1.It's time to stop the lies about Zambia
2.Sikatana was fearless voice of reason
1.It's time to stop the lies about Zambia
The Times of Zambia article below is about the death of the country's former Agriculture Minister, Mundia Sikatana, who is described "as a fearless voice of reason who executed selfless service for the nation."
Sikatana was Agriculture Minister when Zambia suffered severe food shortages a decade ago in 2002 and refused the GM food aid being offered by the US, insisting on the provision of non-GM food aid to its people instead. Zambia's Vice President notes how well Mundia Sikatana handled this difficult situation: "...not a single Zambian life was lost due to lack of access to natural, non-Genetically Modified maize."
This is a point that has also been emphasised by Charles Mushitu of the Zambian Red Cross who told the BBC how alternative sources of (non-GM) food aid were successfully provided: "We didn't record a single death arising out of hunger."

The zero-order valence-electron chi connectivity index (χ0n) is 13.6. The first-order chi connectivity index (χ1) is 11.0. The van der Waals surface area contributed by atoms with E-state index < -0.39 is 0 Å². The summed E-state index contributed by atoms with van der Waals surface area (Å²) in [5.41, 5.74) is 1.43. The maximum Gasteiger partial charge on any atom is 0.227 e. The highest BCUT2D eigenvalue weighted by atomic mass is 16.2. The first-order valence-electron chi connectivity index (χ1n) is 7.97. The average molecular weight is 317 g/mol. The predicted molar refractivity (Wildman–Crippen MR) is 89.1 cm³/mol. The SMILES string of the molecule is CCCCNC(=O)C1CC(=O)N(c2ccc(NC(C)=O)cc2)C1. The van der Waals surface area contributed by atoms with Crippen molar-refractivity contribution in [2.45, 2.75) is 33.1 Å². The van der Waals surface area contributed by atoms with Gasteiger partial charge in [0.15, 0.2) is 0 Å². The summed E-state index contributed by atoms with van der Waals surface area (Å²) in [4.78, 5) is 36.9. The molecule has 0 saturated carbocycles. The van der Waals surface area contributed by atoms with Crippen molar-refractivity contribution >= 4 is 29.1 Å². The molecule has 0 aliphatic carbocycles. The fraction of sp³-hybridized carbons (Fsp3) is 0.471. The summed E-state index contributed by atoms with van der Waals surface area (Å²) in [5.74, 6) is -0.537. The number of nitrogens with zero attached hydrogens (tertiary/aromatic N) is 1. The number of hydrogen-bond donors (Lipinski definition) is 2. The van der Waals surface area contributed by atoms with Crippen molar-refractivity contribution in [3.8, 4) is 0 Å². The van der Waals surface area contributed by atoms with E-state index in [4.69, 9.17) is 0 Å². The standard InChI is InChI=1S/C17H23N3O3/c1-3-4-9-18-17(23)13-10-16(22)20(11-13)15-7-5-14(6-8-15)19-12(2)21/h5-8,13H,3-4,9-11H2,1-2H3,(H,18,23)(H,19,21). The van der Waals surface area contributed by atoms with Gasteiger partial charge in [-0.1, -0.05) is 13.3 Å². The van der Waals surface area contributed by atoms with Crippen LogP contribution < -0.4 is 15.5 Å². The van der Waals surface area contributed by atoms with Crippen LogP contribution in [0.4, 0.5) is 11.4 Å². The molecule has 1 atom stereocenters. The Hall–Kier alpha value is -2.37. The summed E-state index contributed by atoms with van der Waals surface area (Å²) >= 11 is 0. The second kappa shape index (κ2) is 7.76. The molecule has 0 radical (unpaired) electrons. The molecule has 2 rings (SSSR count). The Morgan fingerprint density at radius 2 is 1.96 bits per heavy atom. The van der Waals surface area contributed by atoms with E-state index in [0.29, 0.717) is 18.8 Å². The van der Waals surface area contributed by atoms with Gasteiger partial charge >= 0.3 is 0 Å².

This is a point that is worth emphasising because of the GM lobby's persistent rewriting of history over the GM food aid issue in Zambia.
This occurred most recently in the Channel 4 documentary "What the Green Movement Got Wrong", which presented the views of Mark Lynas and Stewart Brand. Following the line taken by Brand in his book "Whole Earth Discipline", the documentary "interspersed heart-wrenching photos of starving children in Zambia, their emaciated mouths crying out for help, with a story of how the environmental movement blocked the delivery of food aid to Zambia from the United States because the grain was genetically modified."
As Adam Werbach noted in his criticism of the film: "[T]he environmental movement doesn't run the country of Zambia. Greenpeace has since published a letter that it sent African governments at the time encouraging them to accept food aid despite fears that genetically modified seeds would 'pollute' local seedstock."
The Channel 4 programme prompted the GM enthusiast Matt Ridley and James Delingpole of the Daily Telegraph to promote the view that "hundreds – perhaps thousands – of starving Zambians... died in the 2002 famine... thanks to the misinformed campaigning of green activists."
Here are some of the other attempts that have been made over the years by the GM lobby to manufacture "crimes against humanity" in Zambia:
"Radical Greens spread rumours that the corn was poisonous, and might cause cancer, or even AIDS. So it got locked up in warehouses, while children starved..." - Paul Driessen, syndicated US columnist